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Read the Words

What it is: Read the Words is a free website that offers an audio player that will read anything you want. The Reader on the audio player can be listened to online, downloaded to a mp3 player, broadcasted as a podcast, or posted on a website or blog. The first step to creating your reader is selecting what you want read, this can be uploaded from a PDF, MS Word, HTML file, or input manually, cut and pasted, through RSS or URL. Step 2 is selecting a reader for your purposes, there are 14 readers to choose from. The readers speak English, Spanish, and French. Each reader has unique voices and some have accents. You can control the reader’s speed and pitch. Best of all it takes approximately one minute to generate an hour long recording. How to integrate Read the Words into the classroom: Read the Words would be an excellent way to guide a webquest for students, create a reader to steer students through each activity in the webquest. If you have mp3 players available for checkout, create a reader for guided reading. These can be used in class during silent reading time or checked out for home use so that the student learning day can be extended. The readers would be excellent for history or science reading where vocabulary can be challenging. Read the Words is perfect for your auditory learners and because you can have text that is already in your lesson read, the differentiation for these students is short and sweet. Read the Words would also be great for English language learners or for English speakers learning Spanish or French. Tips: Take some time initially to listen to each of the readers. Choose the one that is easiest for your students to understand and best fits your purposes. Please leave a comment and share how you are using Read the Words in your classroom.

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How to Do Research Interactive Graphic

Posted by admin | Posted in Interactive Whiteboard, Knowledge (remember), Language Arts, Primary Elementary, Secondary Elementary, Teacher Resources, Understand (describe, explain), Websites | Posted on 29-03-2012

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What it is:  The research process can be a hard one for kids to master.  As a student, I remember thinking that it was a long process of random steps that were supposed to somehow come together as a completed project. I was constantly convinced that I would forget one of those steps and the whole thing would come crashing down around me.  I’ve seen this same behavior in our students at Anastasis. We mention the word research, and we are met instantly with groans.  Kids don’t really dislike research though, they do it all the time voluntarily.  Kids want to know how to be masters at parkour and they immediately search YouTube and Google for videos, tips, blogs, etc. to learn all about it.  Kids hear someone talk about dub step and will go through videos and connect with others who know about dub step.  They didn’t believe me when I told them this is research.  The Kentucky virtual library has a great interactive that leads kids through the research process step-by-step and lets them dig deeper into the portions that they don’t understand.  It has a fun game board-like interface so that it isn’t intimidating for kids to go through.  Every step of the process is covered from initial planning, to searching for information, to taking notes, to using the information, reporting and evaluating.  I’m not a stickler for this process happening exactly as it is described, but I appreciate that the site gives students a starting point so they aren’t so overwhelmed with the “research beast.”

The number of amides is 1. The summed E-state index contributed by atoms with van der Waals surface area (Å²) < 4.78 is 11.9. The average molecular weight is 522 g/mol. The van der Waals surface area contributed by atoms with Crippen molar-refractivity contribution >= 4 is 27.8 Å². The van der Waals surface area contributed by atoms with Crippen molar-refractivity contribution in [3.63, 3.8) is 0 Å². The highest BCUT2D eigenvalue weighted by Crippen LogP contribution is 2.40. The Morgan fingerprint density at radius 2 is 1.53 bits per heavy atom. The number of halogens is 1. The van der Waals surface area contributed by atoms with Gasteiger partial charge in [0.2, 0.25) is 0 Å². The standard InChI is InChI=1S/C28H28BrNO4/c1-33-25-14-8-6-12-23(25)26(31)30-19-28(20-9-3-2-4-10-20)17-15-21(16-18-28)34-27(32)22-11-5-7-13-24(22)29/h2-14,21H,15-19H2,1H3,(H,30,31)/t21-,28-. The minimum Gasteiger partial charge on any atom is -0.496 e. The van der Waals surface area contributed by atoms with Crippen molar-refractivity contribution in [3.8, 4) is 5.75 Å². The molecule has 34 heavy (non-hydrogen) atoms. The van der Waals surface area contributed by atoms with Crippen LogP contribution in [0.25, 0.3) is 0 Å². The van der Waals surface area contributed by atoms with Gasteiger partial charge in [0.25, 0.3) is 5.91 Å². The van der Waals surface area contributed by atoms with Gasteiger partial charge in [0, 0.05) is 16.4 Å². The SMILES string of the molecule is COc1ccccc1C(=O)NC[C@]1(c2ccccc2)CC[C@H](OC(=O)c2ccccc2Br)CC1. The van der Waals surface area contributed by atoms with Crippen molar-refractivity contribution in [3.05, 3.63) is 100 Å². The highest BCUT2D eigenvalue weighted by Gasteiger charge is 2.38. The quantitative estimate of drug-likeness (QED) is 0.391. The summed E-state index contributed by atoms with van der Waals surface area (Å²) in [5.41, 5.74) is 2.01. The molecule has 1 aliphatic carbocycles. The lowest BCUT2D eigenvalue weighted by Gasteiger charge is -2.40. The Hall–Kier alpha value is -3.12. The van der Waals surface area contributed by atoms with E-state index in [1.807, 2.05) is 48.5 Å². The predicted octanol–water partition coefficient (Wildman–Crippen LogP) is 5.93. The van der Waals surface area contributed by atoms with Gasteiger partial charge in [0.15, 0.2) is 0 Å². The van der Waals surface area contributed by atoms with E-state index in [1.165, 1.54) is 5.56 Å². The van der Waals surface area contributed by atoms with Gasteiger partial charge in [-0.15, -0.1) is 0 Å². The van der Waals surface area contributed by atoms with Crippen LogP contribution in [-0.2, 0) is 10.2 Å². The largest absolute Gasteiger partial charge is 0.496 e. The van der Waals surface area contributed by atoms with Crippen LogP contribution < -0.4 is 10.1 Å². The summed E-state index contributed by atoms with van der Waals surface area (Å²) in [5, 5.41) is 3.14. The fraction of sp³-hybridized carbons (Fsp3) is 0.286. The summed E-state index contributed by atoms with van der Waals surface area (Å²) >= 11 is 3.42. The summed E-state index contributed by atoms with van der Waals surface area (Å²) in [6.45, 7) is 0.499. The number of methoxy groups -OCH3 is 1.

How to integrate How to do Research Interactive Graphic into the classroom: The How to do Research Interactive Graphic is a great site to keep bookmarked and available for easy access for students throughout the school year.  Any time they are faced with the daunting task of performing a research project, they can access the interactive graphic.  Whenever your students are working on research, set up your classroom computers as a “research station” where students can perform searches online and access this graphic.  The interactive graphic will keep your students moving when they are feeling overwhelmed and stumped and provide a great foundation for conducting research.
The graphic is also a great way to introduce students to the research process.  Using an interactive whiteboard, or projector-connected computer, you can lead students through the process, explaining specific areas of focus for the project or your classroom.  I like that this site doesn’t just focus on the research paper, but shows students that research can have a variety of outcomes.
Tips: Within the graphic, there are pages that you can print out for your students.  Check out the notes section for an example of this.

Please leave a comment and share how you are using How to do Research Interactive Graphic in  your classroom!

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